Youth Risky Behavior Survey results 'alarming'
April 07, 2010
Drug and Alcohol Taskforce members presented the Youth Risk Behavior Survey to the Gilford School Board Monday night and said they found certain trends and statistics to be alarming.
Gilford selectmen were also invited to sit in on the presentation, along with the town administrator and Gilford police officers.
High school nurse and taskforce member Meg Jenkins said that about 90 questions were on the survey, which targeted junior and senior GHS students. This is the third year GHS students have participated in the survey, deemed "reliable" but not 100 percent accurate.
Jenkins said she would attempt to summarize the highlights of the survey, and although tobacco use is down, it seems that drug usage, and binge drinking especially, is slowly on the rise and above state averages.
"We work hard to educate the community," said Jenkins, who said tackling these issues should not only be a school district goal, but a community goal. "We have seen some improvements, but some trends are not where we would like to see them. It is important to know what is happening in town."
Within the last 30 days, about 30 percent of the 439 students who filled out the survey reportedly got in a car with a person who had been drinking, a percentage above the state average, and up about 5 percent from last year, said Jenkins. She said that an increased percentage of students have also had at least one alcoholic beverage within the last 30 days, and she reminded the board and the audience that all these students are well under the drinking age.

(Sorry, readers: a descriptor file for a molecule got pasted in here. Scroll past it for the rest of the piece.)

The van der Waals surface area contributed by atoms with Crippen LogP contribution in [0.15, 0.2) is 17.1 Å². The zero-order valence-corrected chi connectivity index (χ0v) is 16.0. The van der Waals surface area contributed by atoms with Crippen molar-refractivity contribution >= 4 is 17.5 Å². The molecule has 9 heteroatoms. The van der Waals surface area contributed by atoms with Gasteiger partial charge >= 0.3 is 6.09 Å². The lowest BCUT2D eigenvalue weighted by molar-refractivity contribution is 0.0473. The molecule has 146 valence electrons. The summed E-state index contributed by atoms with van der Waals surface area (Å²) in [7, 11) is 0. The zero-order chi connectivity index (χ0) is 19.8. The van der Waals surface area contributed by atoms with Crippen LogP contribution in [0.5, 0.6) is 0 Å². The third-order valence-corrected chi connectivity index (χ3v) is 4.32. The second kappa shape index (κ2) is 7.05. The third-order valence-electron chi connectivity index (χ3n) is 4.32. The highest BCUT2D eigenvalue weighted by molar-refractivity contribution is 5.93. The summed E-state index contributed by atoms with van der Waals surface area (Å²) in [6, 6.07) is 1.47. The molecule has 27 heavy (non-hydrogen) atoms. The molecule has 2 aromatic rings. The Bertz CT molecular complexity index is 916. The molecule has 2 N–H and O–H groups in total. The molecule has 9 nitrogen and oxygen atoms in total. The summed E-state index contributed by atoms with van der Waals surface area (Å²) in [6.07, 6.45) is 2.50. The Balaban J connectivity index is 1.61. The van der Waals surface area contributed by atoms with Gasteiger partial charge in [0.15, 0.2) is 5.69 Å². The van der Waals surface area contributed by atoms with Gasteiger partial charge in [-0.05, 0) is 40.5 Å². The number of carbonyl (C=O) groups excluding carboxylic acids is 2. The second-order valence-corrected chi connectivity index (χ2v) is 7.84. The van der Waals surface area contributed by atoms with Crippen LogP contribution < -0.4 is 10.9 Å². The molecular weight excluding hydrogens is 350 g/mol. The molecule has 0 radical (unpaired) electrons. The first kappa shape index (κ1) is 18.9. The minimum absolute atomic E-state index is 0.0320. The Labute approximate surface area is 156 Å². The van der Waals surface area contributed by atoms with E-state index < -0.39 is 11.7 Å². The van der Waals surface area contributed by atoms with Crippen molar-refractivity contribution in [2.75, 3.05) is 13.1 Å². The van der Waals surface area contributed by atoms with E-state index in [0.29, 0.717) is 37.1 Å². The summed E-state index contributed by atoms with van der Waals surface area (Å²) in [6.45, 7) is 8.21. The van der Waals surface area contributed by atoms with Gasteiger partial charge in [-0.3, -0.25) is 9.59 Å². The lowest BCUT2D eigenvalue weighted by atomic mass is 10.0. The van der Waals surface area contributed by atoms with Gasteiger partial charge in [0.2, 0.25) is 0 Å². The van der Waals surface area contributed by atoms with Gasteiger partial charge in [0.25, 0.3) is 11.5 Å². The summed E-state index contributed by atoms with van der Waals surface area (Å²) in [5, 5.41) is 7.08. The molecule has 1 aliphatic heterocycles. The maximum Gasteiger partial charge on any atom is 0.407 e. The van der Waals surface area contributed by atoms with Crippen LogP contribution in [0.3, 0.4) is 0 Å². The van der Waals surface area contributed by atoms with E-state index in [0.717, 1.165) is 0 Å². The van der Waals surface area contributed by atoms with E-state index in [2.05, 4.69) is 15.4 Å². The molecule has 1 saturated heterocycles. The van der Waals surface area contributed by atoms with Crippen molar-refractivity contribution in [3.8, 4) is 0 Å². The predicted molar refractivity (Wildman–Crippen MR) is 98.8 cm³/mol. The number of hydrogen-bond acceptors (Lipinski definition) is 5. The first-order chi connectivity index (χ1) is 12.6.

"We tend to mirror where the state is, yet unfortunately we are on the higher end of this," said Jenkins.
She said that binge drinking is perhaps the biggest concern, and that about 42 percent of the students who took the survey said they engaged in underage binge drinking, which constitutes as five drinks or more in a sitting.
"We are still higher than the state and Belknap County. These numbers are important," said Jenkins. "Your children are making decisions they wouldn't normally make (when binge drinking). This results in accidents, vandalism, and promiscuity, which can lead to health problems and alcoholism."
Jenkins said that marijuana usage is up to 40 percent and higher than the county average, while the state average is down. Although she said she is not pleased with some of these results, she said there is "a flip side;" a large percentage of students are not engaging in these activities, or not engaging in these activities before the age of 13.
The taskforce also threw a new question into the mix this year, since prescription pill abuse has become an issue with some high school students. On waste day last year, Jenkins said about 1,800 prescription medicines were discarded of, and that kids are rummaging through medicine cabinets in their homes on a national level. She said she was also concerned with the fact that high school students are handed stronger and addicting medications, such as Vicodin, after dental surgery, when extra strength Tylenol may do the trick.
Jenkins said that sexual intercourse percentages were up as well, and higher than state and county averages.
Jenkins did have some good news for the board. She said underage alcohol related arrests are down and that the Gilford Police Department keeps this aspect under control.
"We want to look at this as a community issue. We are receptive to suggestions, and this is bigger than our buildings, our county, our state or country," said Jenkins.
After listening to the presentation, Superintendent Paul DeMinico said these numbers may seem negative and intimidating at first, but there is still hope.
"These numbers are hard to swallow for me sometimes, but I think it is absolutely necessary to follow this," said DeMinico. "There is good information in terms of the positive in the survey."
DeMinico explained that years ago, during the Reagan administration, tobacco use was a severe, top concern in the country and within schools, and now it appears that numbers have gone down. He suggested that the taskforce perhaps look into how tobacco use has been dealt with throughout the school system, since it proved to be successful, and apply these same maneuvers to newer issues, such as binge drinking among high school students.